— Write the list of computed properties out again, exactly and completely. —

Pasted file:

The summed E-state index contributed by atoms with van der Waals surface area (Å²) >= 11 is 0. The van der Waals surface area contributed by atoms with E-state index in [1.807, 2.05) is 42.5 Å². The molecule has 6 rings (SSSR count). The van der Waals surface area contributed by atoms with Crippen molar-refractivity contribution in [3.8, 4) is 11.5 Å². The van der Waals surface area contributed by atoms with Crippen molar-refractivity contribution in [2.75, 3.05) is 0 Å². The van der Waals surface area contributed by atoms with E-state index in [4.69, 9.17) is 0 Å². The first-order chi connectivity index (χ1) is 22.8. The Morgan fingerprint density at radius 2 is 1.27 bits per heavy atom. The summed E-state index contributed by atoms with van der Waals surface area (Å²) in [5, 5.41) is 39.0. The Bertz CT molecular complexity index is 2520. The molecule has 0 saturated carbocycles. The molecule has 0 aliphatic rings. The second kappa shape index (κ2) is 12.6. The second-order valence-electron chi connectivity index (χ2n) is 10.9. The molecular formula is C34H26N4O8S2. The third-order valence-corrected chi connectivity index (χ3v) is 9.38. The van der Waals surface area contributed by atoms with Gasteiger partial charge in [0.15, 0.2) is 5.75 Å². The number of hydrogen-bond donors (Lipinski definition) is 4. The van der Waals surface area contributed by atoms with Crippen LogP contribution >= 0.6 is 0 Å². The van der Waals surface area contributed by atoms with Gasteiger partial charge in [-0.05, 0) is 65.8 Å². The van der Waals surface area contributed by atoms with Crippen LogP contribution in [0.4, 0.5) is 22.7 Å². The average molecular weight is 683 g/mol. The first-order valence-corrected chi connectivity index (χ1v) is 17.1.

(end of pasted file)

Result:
The summed E-state index contributed by atoms with van der Waals surface area (Å²) >= 11 is 0. The van der Waals surface area contributed by atoms with E-state index in [1.807, 2.05) is 42.5 Å². The molecule has 6 rings (SSSR count). The van der Waals surface area contributed by atoms with Crippen molar-refractivity contribution in [3.8, 4) is 11.5 Å². The van der Waals surface area contributed by atoms with Crippen molar-refractivity contribution in [2.75, 3.05) is 0 Å². The van der Waals surface area contributed by atoms with E-state index in [4.69, 9.17) is 0 Å². The first-order chi connectivity index (χ1) is 22.8. The Morgan fingerprint density at radius 2 is 1.27 bits per heavy atom. The summed E-state index contributed by atoms with van der Waals surface area (Å²) in [5, 5.41) is 39.0. The Bertz CT molecular complexity index is 2520. The molecule has 0 saturated carbocycles. The molecule has 0 aliphatic rings. The second kappa shape index (κ2) is 12.6. The second-order valence-electron chi connectivity index (χ2n) is 10.9. The molecular formula is C34H26N4O8S2. The third-order valence-corrected chi connectivity index (χ3v) is 9.38. The van der Waals surface area contributed by atoms with Gasteiger partial charge in [0.15, 0.2) is 5.75 Å². The number of hydrogen-bond donors (Lipinski definition) is 4. The van der Waals surface area contributed by atoms with Crippen LogP contribution >= 0.6 is 0 Å². The van der Waals surface area contributed by atoms with Gasteiger partial charge in [-0.05, 0) is 65.8 Å². The van der Waals surface area contributed by atoms with Crippen LogP contribution in [0.4, 0.5) is 22.7 Å². The average molecular weight is 683 g/mol. The first-order valence-corrected chi connectivity index (χ1v) is 17.1.